Complying with the Uniform Electronic Transactions Act

Every contract in California (and across the country) must meet certain legal requirements to be considered “valid,” such as the manifestation of assent by both parties to be bound by the terms of the transaction.  For centuries parties have been “signing on the dotted line” to evidence their assent to the terms of the agreement.

In an increasingly digital economy many contracts are being consummated electronically.  The Uniform Electronic Transactions Act (the “UETA”) (found at Civil Code § 1633.1 et seq.) responds to the proliferation of contracting and business conducted by electronic means in California.  By following the guidelines of the statute the parties can complete all parts of the transaction entirely by electronic means, including through the transmission of electronic signatures.

Recently, the California Court of Appeal ruled on a case that dealt with the UETA’s provisions governing electronic signatures.  In J.B.B. Investment Partners, Ltd. v. Fair, ___ Cal.App.4th ___ (December 30, 2014) 2014 WL 7421609, the issue that the court addressed was whether the defendant’s “printed name at the end of his e-mail was enforceable under both UETA and, if not, by the law of contract.”

Interestingly, the defendant in J.B.B. Investment Partners, Ltd. at first appeared to agree via email to the settlement agreement proposed by the plaintiffs.  However, once the plaintiffs filed suit to enforce the settlement, the defendant said that there had been no agreement under the UETA because he did not intend for his printed name in his emails to be an “electronic signature.”  The trial court disagreed, ruled to enforce the settlement agreement, and the defendant appealed.

The appellate court focused in on the definitional requirement for a signature under the UETA (Civil Code § 1633.2(h)), which requires that an electronic signature have the “intent to sign the electronic record.”   The court further found that another relevant factor was the apparent lack of agreement to conduct the settlement by electronic means, while acknowledging that the statute specifically does not require an express agreement, allowing the intent to be gleaned from “the context and surrounding circumstances, including the parties’ conduct.”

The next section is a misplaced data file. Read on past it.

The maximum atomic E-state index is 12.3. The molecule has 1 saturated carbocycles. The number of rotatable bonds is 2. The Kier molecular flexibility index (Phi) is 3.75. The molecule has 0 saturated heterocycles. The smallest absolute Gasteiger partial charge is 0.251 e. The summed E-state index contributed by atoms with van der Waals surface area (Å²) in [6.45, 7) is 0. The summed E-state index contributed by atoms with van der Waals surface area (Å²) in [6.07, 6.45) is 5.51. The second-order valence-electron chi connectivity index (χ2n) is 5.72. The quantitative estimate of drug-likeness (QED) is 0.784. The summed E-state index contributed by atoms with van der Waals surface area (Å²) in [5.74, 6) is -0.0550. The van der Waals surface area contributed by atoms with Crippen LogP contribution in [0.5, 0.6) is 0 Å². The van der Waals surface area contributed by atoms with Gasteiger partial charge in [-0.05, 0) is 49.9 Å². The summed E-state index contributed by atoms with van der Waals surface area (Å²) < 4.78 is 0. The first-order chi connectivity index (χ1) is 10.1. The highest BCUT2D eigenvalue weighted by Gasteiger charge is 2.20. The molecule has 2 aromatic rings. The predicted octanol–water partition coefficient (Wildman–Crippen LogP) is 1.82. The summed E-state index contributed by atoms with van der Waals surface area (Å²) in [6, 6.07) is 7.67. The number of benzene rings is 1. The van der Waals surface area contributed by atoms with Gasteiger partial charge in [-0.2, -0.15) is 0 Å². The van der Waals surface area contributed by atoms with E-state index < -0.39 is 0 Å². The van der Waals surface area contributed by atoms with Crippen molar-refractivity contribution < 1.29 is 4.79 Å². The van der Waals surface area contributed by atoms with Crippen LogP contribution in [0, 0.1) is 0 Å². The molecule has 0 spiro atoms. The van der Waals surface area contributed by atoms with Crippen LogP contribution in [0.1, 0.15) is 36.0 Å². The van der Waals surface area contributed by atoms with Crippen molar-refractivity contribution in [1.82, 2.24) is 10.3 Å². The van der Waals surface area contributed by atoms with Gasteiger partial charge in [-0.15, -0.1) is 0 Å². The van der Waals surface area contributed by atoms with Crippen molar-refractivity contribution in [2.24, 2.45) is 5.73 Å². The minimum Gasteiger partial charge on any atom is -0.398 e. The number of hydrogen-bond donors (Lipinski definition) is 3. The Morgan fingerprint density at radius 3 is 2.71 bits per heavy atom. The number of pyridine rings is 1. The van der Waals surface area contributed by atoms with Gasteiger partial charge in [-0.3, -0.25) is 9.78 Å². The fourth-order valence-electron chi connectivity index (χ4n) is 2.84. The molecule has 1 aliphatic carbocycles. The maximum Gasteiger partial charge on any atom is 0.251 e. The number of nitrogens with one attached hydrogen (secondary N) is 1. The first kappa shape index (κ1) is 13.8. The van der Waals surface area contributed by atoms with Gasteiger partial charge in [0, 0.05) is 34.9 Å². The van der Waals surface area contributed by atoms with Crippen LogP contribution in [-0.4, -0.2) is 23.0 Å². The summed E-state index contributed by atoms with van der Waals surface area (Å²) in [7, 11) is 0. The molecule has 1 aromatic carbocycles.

In the this case, somewhat surprisingly, the appellate court found that despite the defendant’s repeated emails saying “I agree,” the plaintiff’s failed to meet their burden of showing that the parties had agreed to consummate the transaction via electronic means.  While the court acknowledged that simple “names typed at the end of emails can be electronic signatures,” the issue here was that the agreement that plaintiffs were attempting to bind defendant did not appear to be a final agreement (here, meaning that additional terms were added later).  The court also found that later versions of the settlement agreement contained specific electronic signature provisions not found in the version that the defendant said he agreed to (such provisions requiring the use of commercially available electronic signature software), and that there was no agreement between the parties that a simple printed name at the bottom of an email would constitute a signature.  These same facts also led the court to conclude that there was no agreement under “the law of contract.”

Ezer Williamson Law provides a wide range of both transactional and litigation services to individuals and businesses. We have successfully prosecuted and defended various types of business and property claims. Contact us at (310) 277-7747 to see how we can help you with your business law needs.

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